In a recent issue of the journal Behavioral and Brain Sciences, researchers argue that smiles are not simply the expression of an internal feeling. Smiles in fact are only the most visible part of an intimate melding between two minds.
In the middle of a phone call four years ago, Paula Niedenthal began to wonder what it really means to smile. The call came from a Russian reporter, who was interviewing Niedenthal about her research on facial expressions.
“At the end he said, ‘So you are American?”‘ Niedenthal recalled.
Indeed, she is, although she was then living in France, where she had taken a post at Blaise Pascal University.
“So you know,” the Russian reporter informed her, “that American smiles are all false, and French smiles are all true.”
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“Wow, it’s so interesting that you say that,” Niedenthal said diplomatically. Meanwhile, she was imagining what it would have been like to spend most of her life surrounded by fake smiles.
“I suddenly became interested in how people make these kinds of errors,” Niedenthal said. But finding the source of the error would require knowing what smiles really are — where they come from and how people process them. And despite the fact that smiling is one of the most common things that we humans do, Niedenthal found science’s explanation for it to be weak.
“I think it’s pretty messed up,” she said. “I think we don’t know very much, actually, and it’s something I want to take on.”
To that end, Niedenthal and her colleagues have surveyed a wide range of studies, from brain scans to cultural observations, to build a new scientific model of the smile. They believe they can account not only for the source of smiles, but how people perceive them. In a recent issue of the journal Behavioral and Brain Sciences, they argue that smiles are not simply the expression of an internal feeling. Smiles in fact are only the most visible part of an intimate melding between two minds.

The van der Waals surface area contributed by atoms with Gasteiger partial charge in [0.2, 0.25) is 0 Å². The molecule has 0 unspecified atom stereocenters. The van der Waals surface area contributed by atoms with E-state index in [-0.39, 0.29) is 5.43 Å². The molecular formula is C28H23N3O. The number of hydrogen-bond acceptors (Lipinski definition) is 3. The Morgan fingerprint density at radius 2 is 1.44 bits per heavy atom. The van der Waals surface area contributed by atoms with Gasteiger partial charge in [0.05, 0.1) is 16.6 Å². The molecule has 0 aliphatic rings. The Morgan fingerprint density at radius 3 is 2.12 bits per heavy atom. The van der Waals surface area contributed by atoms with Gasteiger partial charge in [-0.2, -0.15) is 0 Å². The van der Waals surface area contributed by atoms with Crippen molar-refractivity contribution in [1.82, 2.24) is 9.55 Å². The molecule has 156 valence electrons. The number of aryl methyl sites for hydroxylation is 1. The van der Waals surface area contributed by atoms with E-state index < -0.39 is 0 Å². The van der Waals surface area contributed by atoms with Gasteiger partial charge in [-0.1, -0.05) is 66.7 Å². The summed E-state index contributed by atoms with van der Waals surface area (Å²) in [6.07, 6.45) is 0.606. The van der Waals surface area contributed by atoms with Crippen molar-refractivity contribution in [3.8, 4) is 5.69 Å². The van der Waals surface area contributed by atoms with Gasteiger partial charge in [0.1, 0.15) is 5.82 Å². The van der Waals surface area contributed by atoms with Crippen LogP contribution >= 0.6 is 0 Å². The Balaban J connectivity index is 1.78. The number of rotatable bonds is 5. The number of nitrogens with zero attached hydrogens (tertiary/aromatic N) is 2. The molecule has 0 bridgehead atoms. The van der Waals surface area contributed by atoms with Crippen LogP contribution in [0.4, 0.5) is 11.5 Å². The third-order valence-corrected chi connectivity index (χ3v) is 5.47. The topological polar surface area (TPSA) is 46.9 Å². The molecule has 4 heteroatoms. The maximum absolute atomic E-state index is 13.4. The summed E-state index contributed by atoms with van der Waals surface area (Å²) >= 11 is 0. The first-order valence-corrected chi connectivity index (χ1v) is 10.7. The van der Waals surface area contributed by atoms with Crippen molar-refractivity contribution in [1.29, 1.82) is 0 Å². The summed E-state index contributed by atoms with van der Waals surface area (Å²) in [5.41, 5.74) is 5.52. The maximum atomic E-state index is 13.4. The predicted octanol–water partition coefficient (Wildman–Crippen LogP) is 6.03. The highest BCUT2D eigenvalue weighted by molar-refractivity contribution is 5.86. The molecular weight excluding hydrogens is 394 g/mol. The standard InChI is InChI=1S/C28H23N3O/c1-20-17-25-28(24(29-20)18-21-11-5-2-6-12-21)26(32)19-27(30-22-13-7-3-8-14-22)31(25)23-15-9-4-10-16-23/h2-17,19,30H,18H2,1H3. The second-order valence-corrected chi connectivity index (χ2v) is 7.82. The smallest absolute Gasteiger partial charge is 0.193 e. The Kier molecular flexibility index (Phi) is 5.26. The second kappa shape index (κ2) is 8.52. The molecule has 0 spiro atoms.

“It’s an impressive, sophisticated analysis,” said Adam Galinsky, a social psychologist at Northwestern University.
Psychologists have studied smiles carefully for decades, but mostly from the outside. When the zygomaticus major muscles in our cheeks contract, they draw up the corners of our mouths. But there’s much more to a smile than that.
“A smile is not this floating thing, like a Cheshire Cat,” said Niedenthal. “It’s attached to a body.” Sometimes the lips open to reveal teeth; sometimes they stay sealed. Sometimes the eyes crinkle. The chin rises with some smiles, and drops in others.
Cataloging these variations is an important first step, said Niedenthal, but it can’t deliver an answer to the enigma of smiles. “People like to make dictionaries of the facial muscles to make a particular gesture, but there’s no depth to that approach,” she said.
Some researchers have tried to move deeper, to understand the states of mind that produce smiles. We think of them as signifying happiness, and indeed, researchers do find that the more intensely people contract their zygomaticus major muscles, the happier they say they feel. But this is far from an iron law. The same muscles sometimes contract when people are feeling sadness or disgust, for example.